4. Try your hand at assembly language or at least debug some higher level code after converted to assembly language. You will learn a lot about how the higher level stuff gets translated to low level assembly. This is useful for debugging things if you suspect the compiler is at fault.

    5. repeat
  • 0
    @bahua wow legend man. These frameworks and new languages don't compare to that.
  • 0
    @Demolishun this is great advice! I know it will take some time learning all this. But this is awesome advice thank you man !
  • 2
    @WeAreVenom I joined company after a ~2 years coding in one language. Joined other company switched to second language. Then contracts one company is actually my third language the other company other technologies then I did before.

    You will never know enough and job might be different from what you learned that’s why I pointed the basics like data structures and being familiar with base syntax and know the data types.

    As for I need a job fast:
    Fast easy track is now probably javascript react/angular.
    If you’re determined you can get a job in half a year or even sooner.

    Add java /spring / jpa later and you end up in some enterprise with high wage in 2-5 years or can switch to manager position and give up coding.

    All depends on how much soul you want to sell to the devil.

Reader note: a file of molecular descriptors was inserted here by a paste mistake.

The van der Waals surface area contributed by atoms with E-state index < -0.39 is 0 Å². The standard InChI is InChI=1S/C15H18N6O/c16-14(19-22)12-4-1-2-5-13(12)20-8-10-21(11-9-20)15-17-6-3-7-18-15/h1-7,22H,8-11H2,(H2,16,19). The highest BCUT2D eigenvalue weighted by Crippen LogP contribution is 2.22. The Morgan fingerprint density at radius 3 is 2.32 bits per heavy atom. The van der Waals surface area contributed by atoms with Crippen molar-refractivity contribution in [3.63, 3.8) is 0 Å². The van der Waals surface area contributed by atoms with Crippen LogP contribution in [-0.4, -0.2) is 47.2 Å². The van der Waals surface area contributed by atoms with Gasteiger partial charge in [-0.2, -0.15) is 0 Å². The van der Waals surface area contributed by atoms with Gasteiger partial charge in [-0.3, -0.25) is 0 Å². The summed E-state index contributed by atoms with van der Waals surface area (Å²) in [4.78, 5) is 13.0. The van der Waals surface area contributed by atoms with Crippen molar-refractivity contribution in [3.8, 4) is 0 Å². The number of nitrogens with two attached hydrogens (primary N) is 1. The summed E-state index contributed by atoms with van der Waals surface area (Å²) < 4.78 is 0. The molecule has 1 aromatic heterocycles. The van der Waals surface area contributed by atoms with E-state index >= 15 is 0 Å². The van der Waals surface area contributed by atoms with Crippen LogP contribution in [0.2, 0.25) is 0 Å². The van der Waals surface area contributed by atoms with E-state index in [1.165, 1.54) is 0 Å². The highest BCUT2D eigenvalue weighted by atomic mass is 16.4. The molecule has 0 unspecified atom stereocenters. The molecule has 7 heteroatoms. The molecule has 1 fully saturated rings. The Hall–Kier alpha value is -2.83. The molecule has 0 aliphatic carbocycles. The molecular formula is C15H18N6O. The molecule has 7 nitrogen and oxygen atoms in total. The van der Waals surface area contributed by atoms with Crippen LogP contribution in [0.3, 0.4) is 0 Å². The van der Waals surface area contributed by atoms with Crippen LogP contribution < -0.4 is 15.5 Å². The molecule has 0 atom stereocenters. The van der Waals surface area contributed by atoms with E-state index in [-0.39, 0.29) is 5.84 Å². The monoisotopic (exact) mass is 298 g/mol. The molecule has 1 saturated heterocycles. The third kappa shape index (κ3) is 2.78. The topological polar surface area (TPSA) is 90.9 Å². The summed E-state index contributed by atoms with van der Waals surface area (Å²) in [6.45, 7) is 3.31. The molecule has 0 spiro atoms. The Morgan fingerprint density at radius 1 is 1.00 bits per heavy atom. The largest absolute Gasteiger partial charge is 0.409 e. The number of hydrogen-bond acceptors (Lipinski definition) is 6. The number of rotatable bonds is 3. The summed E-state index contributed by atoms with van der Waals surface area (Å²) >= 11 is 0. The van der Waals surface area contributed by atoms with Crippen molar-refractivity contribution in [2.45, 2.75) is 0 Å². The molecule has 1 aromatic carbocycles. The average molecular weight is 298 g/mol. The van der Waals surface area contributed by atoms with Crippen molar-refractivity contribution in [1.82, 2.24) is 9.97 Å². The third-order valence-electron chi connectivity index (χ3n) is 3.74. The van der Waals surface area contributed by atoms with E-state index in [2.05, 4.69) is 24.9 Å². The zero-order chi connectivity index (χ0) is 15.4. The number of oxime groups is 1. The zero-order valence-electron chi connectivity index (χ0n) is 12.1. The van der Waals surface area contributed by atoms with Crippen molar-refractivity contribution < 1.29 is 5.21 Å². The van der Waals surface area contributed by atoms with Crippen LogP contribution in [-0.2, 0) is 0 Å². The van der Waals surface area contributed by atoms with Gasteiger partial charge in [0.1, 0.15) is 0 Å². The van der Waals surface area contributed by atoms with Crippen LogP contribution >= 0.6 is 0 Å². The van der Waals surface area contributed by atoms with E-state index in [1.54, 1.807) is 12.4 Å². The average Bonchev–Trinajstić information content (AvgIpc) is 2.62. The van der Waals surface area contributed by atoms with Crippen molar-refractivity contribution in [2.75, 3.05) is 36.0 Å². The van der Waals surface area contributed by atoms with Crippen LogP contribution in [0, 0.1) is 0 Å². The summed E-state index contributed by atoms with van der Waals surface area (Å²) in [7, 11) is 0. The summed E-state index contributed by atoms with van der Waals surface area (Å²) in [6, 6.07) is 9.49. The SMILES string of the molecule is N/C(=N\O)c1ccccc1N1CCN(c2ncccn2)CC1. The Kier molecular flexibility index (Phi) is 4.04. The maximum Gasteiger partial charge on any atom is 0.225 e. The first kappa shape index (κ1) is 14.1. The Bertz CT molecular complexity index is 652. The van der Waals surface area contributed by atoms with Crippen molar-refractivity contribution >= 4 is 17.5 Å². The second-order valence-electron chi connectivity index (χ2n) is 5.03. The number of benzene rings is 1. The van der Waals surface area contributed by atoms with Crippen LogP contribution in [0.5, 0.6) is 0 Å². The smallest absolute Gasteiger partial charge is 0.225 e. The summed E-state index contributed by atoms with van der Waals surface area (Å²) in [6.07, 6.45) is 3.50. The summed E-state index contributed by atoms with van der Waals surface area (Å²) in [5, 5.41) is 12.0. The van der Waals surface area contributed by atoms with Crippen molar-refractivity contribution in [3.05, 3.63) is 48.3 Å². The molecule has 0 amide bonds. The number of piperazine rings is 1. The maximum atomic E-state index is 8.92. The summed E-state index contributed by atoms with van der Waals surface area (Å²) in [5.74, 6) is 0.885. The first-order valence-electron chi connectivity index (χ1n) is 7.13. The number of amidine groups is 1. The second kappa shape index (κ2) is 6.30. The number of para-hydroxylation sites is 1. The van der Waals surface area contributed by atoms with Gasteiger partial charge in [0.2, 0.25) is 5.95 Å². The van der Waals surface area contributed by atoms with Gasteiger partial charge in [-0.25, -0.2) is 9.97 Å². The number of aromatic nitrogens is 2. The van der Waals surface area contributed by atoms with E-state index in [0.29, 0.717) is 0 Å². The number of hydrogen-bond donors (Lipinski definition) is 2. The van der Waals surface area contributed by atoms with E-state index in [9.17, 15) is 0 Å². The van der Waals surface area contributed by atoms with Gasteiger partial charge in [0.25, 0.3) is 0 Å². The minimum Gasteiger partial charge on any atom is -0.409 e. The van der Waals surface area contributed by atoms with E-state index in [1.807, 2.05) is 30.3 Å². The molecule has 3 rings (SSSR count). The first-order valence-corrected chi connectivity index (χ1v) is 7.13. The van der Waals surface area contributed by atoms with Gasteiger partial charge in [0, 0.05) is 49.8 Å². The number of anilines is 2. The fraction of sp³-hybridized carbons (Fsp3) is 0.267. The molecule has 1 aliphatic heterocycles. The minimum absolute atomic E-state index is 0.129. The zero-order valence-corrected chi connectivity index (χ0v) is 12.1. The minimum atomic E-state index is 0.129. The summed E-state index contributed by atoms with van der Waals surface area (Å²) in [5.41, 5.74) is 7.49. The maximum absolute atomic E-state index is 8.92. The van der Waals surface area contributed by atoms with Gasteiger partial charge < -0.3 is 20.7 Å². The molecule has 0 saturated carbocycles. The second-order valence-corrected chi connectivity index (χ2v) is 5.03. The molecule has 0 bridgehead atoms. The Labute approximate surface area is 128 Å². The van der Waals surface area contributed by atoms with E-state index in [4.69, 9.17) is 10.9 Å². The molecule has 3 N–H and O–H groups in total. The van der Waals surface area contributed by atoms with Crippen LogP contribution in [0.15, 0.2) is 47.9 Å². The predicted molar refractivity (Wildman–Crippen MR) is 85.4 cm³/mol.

• 1
    I had one semester of programming in BASIC in high school. I did a couple years in college before changing degrees and then doing other things for over a decade. Long story short I didn't become a professional programmer until my mid-30s (went back to school because I like school and had saved up money from working). So don't worry too much about age or experience, as long as you enjoy learning new things and just keep moving forward you will be fine
  • 1
    @jdebs I went to college but dropped out because I didn't like what I chose.. 3 times. So I am in major debt. I can't afford it to go back to college. I HATE my sales job. So I have set a goal to learn as much as I can untill end of this year and wanted to kick off the new year with a job. Also so I can provide for my family because I don't want to do anything else other than programming
  • 1
    @WeAreVenom one word - "Google". Think what you want to build, research on what tech might be helpful and Google the build out of it. That's the best way, sometime later you'll learn to recognise the bad code from good code and get better at this. Best of luck ­čÖé
  • 4
    Not everyone is an all-star programmer. You don't have to be. Most developers fit in a bell curve so don't worry if you are in the middle. What really matters is that you can do your job and that you enjoy it. Learn a set of tools well. If you take criticism, do the work that you are given, keep leveling up your skills, and avoid major conflict you will have a long career.